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Theatre v. Poverty Porn

Playwright Leon Fleming on the biographical inspiration behind his new play 'Kicked in the Sh*tter' and why he believes that theatre is the greatest medium we have created for dragging thoughts out of a society.

ImageI’ve written a play, Kicked in the Sh*tter. Sounds a bit grim, but it's pretty funny.

It is.

That’s the plug over.

When I first wrote this play, I had no idea what I was writing. Or why.

But I soon realised I’d been writing about a world I know well; albeit one so much darker now, than it was when it was mine. The two characters are people I have known. More than that though; they are me, a lot of me; more than I would usually allow. That frightens me.  

My play exists in an unforgiving world - one we’d see every day if we didn’t choose to close our eyes to it. It revolves around two people with their own individual mental health difficulties, struggling to hold their heads above water; fighting with the government over back-to-work assessments and the minefield that is the benefits system in the UK.

Because I lived on a council estate for a year back when I was in my early twenties, I have some idea what I’m talking about. I worked in a pub on the estate and I claimed Job Seekers Allowance and Housing Benefit. This community was populated by very busy people. Warm, immensely generous people. Some were working, and some weren’t.

I was also surrounded by heroin addicts and people with a whole range of dependency issues and specialist needs that just weren’t being catered for as well though. These were a forgotten people. Actually, not forgotten; neglected.

This play has also forced me to acknowledge my own relationship with mental health; those unspoken of, invisible illnesses that affect so many of us.

Once I knew what I’d written, I knew exactly why I’d written it.

We need to negate the damage done by the spread of 'poverty porn'.

For years we’ve been inundated with a very clear and successful campaign of propaganda, helped along very nicely by the British print media and television executives. Governments have actually had to do very little to convince us that those utilising the welfare state for the purpose it was created for, are nothing more than opportunists and parasites; layabouts, crooks, the unwashed and those that want only to suck the state dry of the money provided by the honest, hard-working, family-orientated tax payer. With our goggle-boxes pumping out chav-tastic TV delights such as Jeremy Kyle daily, easy low-aimed dumbed-down television news broadcasting and a slurry of exploitative and dishonest faux-documentary programming like Benefits Street, Benefits Britain and other slime of their ilk; there’s very little need for the truth. The government takes the food out of our childrens’ mouths, and we stand to applaud them for it.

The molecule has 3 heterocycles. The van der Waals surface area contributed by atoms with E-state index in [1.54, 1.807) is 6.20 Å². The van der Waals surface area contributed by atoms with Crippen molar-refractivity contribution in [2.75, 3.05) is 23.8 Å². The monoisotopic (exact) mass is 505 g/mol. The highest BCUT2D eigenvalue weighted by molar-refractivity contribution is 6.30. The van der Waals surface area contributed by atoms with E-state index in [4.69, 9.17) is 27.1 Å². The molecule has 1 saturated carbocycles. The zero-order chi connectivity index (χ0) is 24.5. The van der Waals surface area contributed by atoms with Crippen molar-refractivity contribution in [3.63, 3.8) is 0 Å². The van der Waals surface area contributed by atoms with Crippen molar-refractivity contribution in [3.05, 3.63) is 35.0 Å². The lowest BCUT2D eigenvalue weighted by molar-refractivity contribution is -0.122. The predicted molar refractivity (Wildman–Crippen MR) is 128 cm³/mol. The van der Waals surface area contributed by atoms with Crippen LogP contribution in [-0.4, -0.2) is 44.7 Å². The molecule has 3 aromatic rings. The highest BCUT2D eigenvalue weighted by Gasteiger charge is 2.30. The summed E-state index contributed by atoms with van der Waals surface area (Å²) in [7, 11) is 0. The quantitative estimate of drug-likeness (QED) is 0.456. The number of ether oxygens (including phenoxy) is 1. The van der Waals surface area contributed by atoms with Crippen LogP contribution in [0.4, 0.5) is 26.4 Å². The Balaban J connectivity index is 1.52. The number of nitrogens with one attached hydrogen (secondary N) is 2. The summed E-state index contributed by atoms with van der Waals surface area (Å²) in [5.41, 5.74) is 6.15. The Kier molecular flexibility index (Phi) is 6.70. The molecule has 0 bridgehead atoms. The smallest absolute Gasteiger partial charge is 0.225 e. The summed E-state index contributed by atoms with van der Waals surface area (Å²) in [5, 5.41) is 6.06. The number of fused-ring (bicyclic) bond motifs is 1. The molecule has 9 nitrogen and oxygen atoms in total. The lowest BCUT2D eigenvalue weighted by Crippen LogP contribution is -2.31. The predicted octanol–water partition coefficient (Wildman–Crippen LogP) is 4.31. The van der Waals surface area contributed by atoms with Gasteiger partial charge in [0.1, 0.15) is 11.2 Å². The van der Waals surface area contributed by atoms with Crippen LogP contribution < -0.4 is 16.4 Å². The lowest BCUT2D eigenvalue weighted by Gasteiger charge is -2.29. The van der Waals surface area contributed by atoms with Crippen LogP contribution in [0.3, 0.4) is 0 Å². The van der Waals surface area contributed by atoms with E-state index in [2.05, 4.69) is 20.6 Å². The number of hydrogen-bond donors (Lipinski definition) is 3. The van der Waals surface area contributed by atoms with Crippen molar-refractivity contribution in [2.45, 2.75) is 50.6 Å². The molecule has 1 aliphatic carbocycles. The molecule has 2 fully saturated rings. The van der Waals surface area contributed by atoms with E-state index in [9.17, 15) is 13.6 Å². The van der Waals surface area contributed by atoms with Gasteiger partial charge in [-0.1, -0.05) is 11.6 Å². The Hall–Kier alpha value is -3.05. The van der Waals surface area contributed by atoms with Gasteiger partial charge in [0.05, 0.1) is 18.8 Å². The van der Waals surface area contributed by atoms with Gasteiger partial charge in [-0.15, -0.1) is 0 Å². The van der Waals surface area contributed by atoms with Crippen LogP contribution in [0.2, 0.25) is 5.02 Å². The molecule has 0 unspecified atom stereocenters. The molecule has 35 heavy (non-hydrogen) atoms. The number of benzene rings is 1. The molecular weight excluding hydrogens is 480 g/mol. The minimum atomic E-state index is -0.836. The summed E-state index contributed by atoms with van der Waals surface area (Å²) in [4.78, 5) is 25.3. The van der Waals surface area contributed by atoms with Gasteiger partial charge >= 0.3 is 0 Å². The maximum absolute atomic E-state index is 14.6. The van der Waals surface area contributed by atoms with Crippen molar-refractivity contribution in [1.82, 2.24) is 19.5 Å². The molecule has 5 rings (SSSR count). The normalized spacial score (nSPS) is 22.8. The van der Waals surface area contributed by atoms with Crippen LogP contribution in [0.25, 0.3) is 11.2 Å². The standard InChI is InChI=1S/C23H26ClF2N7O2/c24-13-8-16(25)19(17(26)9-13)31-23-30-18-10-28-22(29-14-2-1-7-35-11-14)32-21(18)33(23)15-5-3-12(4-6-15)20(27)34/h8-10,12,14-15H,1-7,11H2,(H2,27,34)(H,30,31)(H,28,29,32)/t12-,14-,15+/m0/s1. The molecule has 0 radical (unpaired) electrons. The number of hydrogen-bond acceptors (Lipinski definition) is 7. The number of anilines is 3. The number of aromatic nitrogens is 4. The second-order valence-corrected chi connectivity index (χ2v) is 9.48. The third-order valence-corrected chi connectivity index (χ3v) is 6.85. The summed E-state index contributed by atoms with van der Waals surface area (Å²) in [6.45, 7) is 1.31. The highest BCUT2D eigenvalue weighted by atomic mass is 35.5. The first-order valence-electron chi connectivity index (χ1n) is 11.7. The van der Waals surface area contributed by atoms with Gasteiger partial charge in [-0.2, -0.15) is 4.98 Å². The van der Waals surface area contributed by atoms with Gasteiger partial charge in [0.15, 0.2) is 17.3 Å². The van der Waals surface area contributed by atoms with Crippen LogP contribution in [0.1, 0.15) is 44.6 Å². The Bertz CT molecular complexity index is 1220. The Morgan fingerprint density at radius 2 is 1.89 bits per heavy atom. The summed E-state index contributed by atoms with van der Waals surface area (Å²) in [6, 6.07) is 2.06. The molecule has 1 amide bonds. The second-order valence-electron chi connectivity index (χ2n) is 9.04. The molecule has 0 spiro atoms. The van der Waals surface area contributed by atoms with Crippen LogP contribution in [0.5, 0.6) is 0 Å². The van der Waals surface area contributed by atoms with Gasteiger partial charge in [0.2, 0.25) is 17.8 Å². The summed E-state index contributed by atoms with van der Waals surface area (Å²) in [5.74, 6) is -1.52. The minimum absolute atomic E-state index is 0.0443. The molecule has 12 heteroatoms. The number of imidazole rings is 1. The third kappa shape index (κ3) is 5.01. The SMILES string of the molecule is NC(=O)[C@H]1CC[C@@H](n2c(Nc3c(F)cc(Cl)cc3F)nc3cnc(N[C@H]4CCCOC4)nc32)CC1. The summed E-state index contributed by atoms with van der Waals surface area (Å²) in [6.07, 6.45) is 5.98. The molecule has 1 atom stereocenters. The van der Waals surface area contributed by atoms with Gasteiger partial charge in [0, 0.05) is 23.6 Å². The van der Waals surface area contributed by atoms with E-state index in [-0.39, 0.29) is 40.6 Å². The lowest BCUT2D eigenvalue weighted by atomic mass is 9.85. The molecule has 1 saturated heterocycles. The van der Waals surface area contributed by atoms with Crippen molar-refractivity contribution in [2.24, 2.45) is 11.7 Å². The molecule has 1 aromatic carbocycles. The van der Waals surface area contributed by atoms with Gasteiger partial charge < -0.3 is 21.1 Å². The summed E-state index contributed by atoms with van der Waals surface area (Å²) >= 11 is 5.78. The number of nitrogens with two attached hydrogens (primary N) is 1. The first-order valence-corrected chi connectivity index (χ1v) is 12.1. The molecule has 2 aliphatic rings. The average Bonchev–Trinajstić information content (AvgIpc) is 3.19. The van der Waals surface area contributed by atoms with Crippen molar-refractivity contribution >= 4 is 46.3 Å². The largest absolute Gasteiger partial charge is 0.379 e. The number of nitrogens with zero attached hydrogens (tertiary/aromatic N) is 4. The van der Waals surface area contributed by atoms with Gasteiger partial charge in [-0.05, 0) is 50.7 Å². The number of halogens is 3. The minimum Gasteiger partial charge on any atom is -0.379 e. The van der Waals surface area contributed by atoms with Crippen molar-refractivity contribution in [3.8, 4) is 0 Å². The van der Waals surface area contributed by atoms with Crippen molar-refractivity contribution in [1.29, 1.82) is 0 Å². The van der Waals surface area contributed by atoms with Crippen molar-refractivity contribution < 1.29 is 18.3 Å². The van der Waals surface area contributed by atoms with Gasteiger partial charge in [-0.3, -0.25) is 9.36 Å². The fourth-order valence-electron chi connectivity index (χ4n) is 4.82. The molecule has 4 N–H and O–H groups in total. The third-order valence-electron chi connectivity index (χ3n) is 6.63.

Reality is a hard pill to swallow, but the fantasy given to us by poverty porn is better than anything we can purchase from some street dealer doling out a taste of oblivion to those who make a decision between food or light on a daily basis. Benefit fraud is still seen to be the largest destructive force to our proud and nurturing welfare state, and yet its cost in the benefits bill is nothing more than negligible. We are an easily fooled people.

I can tell you all this, in a blog. It’s easy. All it requires is that you believe me. But what if you don’t; you just ignore me. And that’s the problem. You decide whether or not to engage or to trust. Theatre can do something different though. In the bubble created by a play, with the rest of the world and its problems shut out; I can ask questions. And though you may resist my probing at first; there’s no way out. I’m showing you things and asking you why. Is this acceptable? If it’s not, what should we do?

All art asks questions; that’s its point. But more than any other art form, theatre is communal while personal at the same time, immediate and three dimensional; and that’s why for me it is the greatest medium we have created for dragging thoughts out of a society. As a playwright I feel I am in an enormously privileged position; I don’t have to stand on a pulpit and scream and yell and wail in the hope that my sermon will make people want to change the world. I just have to ask the question, and it is with your contemplation that you take up the cause; with your answers that the world is changed.


Kicked in the Sh*tter is playing at the Hope Theatre in London from 21 March - 8 April: http://www.thehopetheatre.com/productions/kicked-in-the-shtter/